The southern gentleman, in the years just before the war, stood as the product of an aristocratic society, a figure almost without a parallel at the north. No wealthy manufacturers, railway promoters, capitalists, or businessmen challenged his supremacy, and the whole of southern society took its tone from this master. The ideals of the southern gentleman were simple, and to the northerner scarcely comprehensible. His interests were few — cotton, negroes, family life, neighborhood affairs, and politics. Education, at one of the not-very flourishing southern colleges or at one of the larger northern universities, was confined to a small number. The personal ideal of the southerner was usually expressed by the word "chivalry," a term comprising the virtues of gallantry towards women, courtesy to inferiors, hospitality and generosity towards friends, personal courage, and a sensitive " honor."

The code of the duel was still a sacred part of southern social standards, not usually defended in public, but practically exacted in private, and based upon ideals of "honor" not easily understood outside the society wh ch upheld them. Jennings Wise, for instance, the son of Governor Wise, of Virginia, a man of "unaffected piety, naturalness, sincerity, and gentleness, a lover of children and so amiable that he never had a personal quarrel," felt himself obliged, when editing the Richmond Enquirer, to force a duel upon anyone who criticized his father.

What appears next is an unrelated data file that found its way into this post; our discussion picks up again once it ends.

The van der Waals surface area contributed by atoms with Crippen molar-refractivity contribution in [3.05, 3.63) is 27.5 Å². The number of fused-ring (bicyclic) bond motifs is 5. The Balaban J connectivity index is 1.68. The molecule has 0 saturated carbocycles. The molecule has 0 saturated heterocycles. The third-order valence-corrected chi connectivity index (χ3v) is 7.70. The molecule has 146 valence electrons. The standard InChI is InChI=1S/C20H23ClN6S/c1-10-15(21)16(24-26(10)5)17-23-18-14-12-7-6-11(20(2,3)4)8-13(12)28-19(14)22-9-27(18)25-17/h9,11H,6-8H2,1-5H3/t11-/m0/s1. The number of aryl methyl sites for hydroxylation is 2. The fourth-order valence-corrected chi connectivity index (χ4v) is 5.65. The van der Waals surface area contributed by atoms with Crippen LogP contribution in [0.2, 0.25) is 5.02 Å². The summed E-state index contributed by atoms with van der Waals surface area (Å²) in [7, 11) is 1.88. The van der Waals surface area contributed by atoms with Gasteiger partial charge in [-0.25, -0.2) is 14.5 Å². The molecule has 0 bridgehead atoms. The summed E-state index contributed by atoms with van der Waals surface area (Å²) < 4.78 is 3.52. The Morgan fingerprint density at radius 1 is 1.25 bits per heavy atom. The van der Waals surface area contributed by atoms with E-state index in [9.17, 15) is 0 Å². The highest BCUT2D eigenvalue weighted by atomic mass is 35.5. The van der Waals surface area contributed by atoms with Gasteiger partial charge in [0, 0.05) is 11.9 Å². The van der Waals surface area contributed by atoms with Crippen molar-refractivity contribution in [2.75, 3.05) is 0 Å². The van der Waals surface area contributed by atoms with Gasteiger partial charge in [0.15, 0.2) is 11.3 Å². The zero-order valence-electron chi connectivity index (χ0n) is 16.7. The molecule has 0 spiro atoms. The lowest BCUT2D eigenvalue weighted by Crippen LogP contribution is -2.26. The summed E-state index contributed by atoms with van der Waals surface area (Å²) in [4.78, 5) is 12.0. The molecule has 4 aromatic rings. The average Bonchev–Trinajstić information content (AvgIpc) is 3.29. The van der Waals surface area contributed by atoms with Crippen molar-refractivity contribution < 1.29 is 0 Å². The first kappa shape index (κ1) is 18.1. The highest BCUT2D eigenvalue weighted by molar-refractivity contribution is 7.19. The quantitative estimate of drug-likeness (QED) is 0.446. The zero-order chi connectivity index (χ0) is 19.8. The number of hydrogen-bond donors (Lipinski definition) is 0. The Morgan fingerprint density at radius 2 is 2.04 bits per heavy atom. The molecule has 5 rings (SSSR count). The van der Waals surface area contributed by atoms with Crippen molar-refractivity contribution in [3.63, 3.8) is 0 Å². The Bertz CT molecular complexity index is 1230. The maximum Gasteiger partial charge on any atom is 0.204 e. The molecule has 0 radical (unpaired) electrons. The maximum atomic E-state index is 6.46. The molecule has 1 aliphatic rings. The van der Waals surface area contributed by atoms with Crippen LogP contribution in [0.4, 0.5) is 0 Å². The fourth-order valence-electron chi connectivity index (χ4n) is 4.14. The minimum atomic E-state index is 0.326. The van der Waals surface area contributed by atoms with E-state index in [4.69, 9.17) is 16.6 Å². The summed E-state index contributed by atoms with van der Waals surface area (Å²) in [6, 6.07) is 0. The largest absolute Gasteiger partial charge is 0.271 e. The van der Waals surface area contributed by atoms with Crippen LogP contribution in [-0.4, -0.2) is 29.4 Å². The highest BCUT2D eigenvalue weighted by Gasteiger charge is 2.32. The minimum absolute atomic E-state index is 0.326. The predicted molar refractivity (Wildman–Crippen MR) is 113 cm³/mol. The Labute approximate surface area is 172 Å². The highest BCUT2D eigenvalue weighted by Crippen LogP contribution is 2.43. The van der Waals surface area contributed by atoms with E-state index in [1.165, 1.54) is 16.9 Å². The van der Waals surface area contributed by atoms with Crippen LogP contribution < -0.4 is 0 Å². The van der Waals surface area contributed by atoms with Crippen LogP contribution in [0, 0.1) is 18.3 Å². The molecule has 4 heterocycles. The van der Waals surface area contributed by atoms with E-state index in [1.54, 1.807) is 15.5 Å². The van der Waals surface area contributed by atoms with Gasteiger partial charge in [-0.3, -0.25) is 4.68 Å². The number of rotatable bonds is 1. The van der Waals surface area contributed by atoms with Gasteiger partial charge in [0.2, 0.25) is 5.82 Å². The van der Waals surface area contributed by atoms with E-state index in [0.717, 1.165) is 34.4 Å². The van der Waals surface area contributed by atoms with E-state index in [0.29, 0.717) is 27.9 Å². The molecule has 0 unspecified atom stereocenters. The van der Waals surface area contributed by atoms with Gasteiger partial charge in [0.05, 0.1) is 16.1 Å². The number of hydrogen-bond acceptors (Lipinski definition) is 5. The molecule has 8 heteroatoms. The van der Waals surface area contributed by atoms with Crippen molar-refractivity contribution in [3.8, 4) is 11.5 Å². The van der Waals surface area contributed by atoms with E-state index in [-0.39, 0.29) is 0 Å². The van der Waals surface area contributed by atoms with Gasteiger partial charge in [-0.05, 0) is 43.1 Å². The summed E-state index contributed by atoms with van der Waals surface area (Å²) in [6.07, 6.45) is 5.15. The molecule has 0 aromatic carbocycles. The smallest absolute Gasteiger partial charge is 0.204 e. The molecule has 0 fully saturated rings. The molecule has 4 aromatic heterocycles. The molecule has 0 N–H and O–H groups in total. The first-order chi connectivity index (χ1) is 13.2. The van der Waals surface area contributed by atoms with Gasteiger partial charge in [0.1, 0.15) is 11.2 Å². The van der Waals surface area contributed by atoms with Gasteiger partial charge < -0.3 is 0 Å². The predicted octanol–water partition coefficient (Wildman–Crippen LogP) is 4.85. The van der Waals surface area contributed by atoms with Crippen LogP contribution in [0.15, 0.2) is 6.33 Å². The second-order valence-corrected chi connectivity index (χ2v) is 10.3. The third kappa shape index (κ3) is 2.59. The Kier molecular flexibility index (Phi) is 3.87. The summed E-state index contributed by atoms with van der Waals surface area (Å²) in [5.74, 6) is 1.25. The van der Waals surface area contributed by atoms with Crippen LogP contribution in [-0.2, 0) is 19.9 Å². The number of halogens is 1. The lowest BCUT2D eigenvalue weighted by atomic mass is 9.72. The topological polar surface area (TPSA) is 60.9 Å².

The result was no less than eight "hostile encounters" in two years, which the public regarded as "natural and manly, evincing chivalry of the highest order." Sensitiveness to insult obliged the southerner to seek "satisfaction" of some kind; and when he encountered men who recognized no code but answered him with equal harshness, he felt obliged to employ personal violence, as in the case of Brooks and Sumner. This affair was strictly in accord with southern standards, which approved instant vindication of injured "honor" by violence of any kind. Murderous threats and shooting affrays, which struck a northerner with horror, were of everyday occurrence in many southern communities; and nothing stood more in the way of mutual comprehension. The refusal of the northerners to fight when challenged made the whole section appear to southerners as cowardly and ignoble, while the unrestrained anger and ready violence of the southerner impressed northern men as the brutality of a partly civilized bully. Yet the home life and domestic tenderness and courtesy of the same fiery southerners who fought duels and uttered threats were of a charm unimagined by their northern opponents, but proved by the testimony of innumerable witnesses. Upon such a society the intellectual upheaval of the time made little or no impression. The business hustle and hurry of the new industrial life faded away as one entered the land of cotton, and so did the other features of northern life of the decade. Orthodoxy in religion prevailed undisturbed in the south, and "isms" and reforms remained unknown there except when brought by such energetic invaders as Dorothea Dix, whose crusade for asylums for the insane stands almost alone in the south of that time. Spiritualism, communism, and radicalism, all failed to grow in the south and were almost as abhorrent to the planters as abolitionism itself. The crazes which swept the north stirred slight echoes there. Jenny Lind and Kossuth found less ecstatic hearers, the Maine law failed to convulse politics, and the Know-Nothing movement lacked spectacular features. Upon their superior sanity the southern journals often congratulated their readers in language not to be matched outside the Tory utterances of Europe. "In the North," said the Richmond Enquirer, "every village has its press and its lecture room, and each lecturer and editor, unchecked by a healthy public opinion, opens up for discussion all the received dogmas of faith. . . . The North fifty years ago was eminently conservative. Then it was well to send Southern youth to her colleges. She is now the land of infidelities and superstitions and is not to be trusted with the education of our sons and daughters."